Version History

Build: 1.2

First, thanks to everyone who informed me of the issues they were having with my ATC game Airport Madness v1.1. These issues are mostly fixed, but some are still reporting difficulties. I have had a moral hesitation to move forward with Airport Madness 2 before fixing the first one. And so, I have invested much time in attempting to eliminate these bugs, but it is time to move on. The next version will be code-written from scratch with better, more efficient code. The latest build, Airport Madness Version 1.2, has the following changes:

  • Aircraft control panels now close automatically after another aircraft is clicked;
  • Aircraft should not veer off of the runways anymore;
  • Aircraft hold short of runway 07 when they are told to.

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Aircraft that are told to hold short (or need to hold short because of other aircraft holding) are pushed into arrays. (e.g. holdShort07array, holdShort30array ...). An aircraft can figure out exactly where it is supposed to stop by observing the length of that particular array. If two aircraft are holding short of runway 07 and then a third aircraft comes along, the third aircraft observes that the hold array has a length of two, so it stops at "holdSpot3". Later, when the first aircraft in line gets moved, its' instance gets shifted out of the array and the array length gets reduced by one.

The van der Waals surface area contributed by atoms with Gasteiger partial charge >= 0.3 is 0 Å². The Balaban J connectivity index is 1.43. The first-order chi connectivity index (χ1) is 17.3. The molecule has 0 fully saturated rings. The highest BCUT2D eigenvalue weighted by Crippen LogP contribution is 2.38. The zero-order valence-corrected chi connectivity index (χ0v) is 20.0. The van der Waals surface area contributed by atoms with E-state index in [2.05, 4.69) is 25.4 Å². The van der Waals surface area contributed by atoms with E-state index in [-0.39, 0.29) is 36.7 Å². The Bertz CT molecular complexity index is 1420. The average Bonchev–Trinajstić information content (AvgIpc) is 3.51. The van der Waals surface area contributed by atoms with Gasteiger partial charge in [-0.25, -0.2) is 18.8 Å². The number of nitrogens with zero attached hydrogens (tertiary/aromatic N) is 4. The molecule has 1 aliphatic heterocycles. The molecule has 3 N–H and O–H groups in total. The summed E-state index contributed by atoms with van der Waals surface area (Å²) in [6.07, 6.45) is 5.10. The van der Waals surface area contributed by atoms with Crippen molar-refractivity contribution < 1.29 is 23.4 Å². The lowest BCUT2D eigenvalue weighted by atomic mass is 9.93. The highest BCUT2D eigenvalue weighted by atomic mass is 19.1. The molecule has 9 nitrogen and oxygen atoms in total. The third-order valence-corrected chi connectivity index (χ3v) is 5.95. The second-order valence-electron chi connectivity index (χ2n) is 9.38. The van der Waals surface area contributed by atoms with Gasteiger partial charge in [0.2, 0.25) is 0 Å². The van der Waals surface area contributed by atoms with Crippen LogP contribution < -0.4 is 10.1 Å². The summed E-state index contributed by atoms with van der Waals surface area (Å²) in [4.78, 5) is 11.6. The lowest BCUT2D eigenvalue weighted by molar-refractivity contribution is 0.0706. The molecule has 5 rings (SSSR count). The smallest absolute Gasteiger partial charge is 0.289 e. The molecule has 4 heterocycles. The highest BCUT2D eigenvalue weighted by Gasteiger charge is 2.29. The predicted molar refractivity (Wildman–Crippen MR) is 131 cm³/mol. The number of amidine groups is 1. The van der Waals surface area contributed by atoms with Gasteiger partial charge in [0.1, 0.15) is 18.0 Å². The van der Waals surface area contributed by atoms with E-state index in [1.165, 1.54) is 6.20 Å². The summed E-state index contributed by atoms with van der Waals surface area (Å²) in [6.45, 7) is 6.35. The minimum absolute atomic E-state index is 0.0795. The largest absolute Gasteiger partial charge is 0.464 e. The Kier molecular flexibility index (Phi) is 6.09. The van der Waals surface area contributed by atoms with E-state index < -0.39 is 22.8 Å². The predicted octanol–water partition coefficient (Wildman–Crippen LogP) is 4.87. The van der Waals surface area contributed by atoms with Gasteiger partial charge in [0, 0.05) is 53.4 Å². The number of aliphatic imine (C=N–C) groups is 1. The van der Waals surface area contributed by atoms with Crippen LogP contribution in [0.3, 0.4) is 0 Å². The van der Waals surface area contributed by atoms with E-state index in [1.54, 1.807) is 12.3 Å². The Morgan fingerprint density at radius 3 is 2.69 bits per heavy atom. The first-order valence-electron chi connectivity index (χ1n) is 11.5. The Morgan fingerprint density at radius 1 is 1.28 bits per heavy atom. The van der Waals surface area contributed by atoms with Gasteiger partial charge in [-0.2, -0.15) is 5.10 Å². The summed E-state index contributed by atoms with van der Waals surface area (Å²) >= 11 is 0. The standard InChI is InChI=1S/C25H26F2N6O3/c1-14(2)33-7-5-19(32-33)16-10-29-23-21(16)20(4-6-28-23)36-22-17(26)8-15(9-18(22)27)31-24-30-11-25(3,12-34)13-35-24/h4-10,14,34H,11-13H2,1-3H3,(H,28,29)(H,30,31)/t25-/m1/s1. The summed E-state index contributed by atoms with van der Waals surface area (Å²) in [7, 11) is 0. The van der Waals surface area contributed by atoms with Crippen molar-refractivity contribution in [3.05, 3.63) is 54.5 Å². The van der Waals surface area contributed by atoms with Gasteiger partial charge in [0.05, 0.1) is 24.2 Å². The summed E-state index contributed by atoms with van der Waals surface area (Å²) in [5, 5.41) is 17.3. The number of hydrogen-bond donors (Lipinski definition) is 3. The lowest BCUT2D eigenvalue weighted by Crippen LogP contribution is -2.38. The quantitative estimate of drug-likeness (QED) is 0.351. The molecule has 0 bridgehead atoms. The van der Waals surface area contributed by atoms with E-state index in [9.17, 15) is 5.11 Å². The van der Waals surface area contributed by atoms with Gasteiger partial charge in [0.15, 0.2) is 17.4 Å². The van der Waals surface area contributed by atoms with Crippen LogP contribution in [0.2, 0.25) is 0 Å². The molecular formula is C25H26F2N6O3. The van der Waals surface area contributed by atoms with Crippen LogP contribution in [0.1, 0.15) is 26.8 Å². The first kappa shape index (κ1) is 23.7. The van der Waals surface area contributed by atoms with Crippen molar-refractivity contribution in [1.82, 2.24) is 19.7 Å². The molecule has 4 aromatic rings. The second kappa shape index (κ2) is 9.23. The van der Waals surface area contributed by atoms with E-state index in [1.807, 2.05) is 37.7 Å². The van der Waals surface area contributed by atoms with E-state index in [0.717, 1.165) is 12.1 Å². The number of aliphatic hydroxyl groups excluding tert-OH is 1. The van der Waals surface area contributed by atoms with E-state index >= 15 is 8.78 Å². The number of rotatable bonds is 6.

Up until last night I was convinced that a stubborn array was the cause of aircraft not stopping like they were supposed to. Then it occurred to me that there is no such thing as a "stubborn array" that refuses to push, just as there could be no such thing as a "stubborn variable" that doesn't work. The problem was not in the code. The problem was my definition of "holdSpot3". Since all aircraft taxi tracks vary slightly, some of these were managing to miss holdSpot3 by a couple of pixels. The solution was to move holdSpot 3 just a smidgen. (A smidgen is defined as 2 pixels in my dictionary) .

I've written this simulation with realism in mind. Each instance of an aircraft has a heading, a speed and a height. Unfortunately at 20 frames-per-second, the door is wide open to behavioural variations and errors. Rather than take a stick of dynamite to the whole thing and rebuild it from scratch, I'll leave well-enough alone and save my energy for the all-new Airport Madness 2, coming next month. So stay tuned.